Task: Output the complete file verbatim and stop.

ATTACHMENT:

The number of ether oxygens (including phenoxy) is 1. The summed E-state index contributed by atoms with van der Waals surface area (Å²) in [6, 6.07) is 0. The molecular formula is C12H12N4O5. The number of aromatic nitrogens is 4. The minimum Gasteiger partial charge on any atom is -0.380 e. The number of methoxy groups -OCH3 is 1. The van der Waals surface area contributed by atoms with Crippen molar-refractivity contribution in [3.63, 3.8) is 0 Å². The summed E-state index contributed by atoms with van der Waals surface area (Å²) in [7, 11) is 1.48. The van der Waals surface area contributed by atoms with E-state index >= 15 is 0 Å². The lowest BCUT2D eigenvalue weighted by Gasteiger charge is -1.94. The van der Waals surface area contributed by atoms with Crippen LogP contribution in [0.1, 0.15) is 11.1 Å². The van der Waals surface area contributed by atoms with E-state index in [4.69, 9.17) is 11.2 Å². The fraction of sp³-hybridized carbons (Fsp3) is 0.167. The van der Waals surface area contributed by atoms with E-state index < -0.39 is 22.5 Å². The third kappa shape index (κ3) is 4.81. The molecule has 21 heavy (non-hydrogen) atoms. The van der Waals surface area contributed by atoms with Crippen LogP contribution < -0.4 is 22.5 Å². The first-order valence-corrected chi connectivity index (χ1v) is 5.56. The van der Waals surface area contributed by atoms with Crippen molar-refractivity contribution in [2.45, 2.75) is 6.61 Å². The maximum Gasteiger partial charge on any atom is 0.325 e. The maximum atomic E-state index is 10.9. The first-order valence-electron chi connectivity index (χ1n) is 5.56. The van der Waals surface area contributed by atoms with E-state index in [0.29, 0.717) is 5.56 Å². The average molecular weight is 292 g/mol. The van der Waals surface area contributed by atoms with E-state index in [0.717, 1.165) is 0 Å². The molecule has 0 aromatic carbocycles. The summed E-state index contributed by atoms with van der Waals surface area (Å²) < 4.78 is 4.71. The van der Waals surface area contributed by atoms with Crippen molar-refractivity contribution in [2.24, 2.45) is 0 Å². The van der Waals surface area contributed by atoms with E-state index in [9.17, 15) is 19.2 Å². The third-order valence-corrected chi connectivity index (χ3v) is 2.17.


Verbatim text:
The number of ether oxygens (including phenoxy) is 1. The summed E-state index contributed by atoms with van der Waals surface area (Å²) in [6, 6.07) is 0. The molecular formula is C12H12N4O5. The number of aromatic nitrogens is 4. The minimum Gasteiger partial charge on any atom is -0.380 e. The number of methoxy groups -OCH3 is 1. The van der Waals surface area contributed by atoms with Crippen molar-refractivity contribution in [3.63, 3.8) is 0 Å². The summed E-state index contributed by atoms with van der Waals surface area (Å²) in [7, 11) is 1.48. The van der Waals surface area contributed by atoms with E-state index >= 15 is 0 Å². The lowest BCUT2D eigenvalue weighted by Gasteiger charge is -1.94. The van der Waals surface area contributed by atoms with Crippen LogP contribution in [0.1, 0.15) is 11.1 Å². The van der Waals surface area contributed by atoms with E-state index in [4.69, 9.17) is 11.2 Å². The fraction of sp³-hybridized carbons (Fsp3) is 0.167. The van der Waals surface area contributed by atoms with E-state index < -0.39 is 22.5 Å². The third kappa shape index (κ3) is 4.81. The molecule has 21 heavy (non-hydrogen) atoms. The van der Waals surface area contributed by atoms with Crippen LogP contribution < -0.4 is 22.5 Å². The first-order valence-corrected chi connectivity index (χ1v) is 5.56. The van der Waals surface area contributed by atoms with Crippen molar-refractivity contribution in [2.45, 2.75) is 6.61 Å². The maximum Gasteiger partial charge on any atom is 0.325 e. The maximum atomic E-state index is 10.9. The first-order valence-electron chi connectivity index (χ1n) is 5.56. The van der Waals surface area contributed by atoms with E-state index in [0.29, 0.717) is 5.56 Å². The average molecular weight is 292 g/mol. The van der Waals surface area contributed by atoms with E-state index in [0.717, 1.165) is 0 Å². The molecule has 0 aromatic carbocycles. The summed E-state index contributed by atoms with van der Waals surface area (Å²) < 4.78 is 4.71. The van der Waals surface area contributed by atoms with Crippen molar-refractivity contribution in [2.24, 2.45) is 0 Å². The van der Waals surface area contributed by atoms with E-state index in [9.17, 15) is 19.2 Å². The third-order valence-corrected chi connectivity index (χ3v) is 2.17.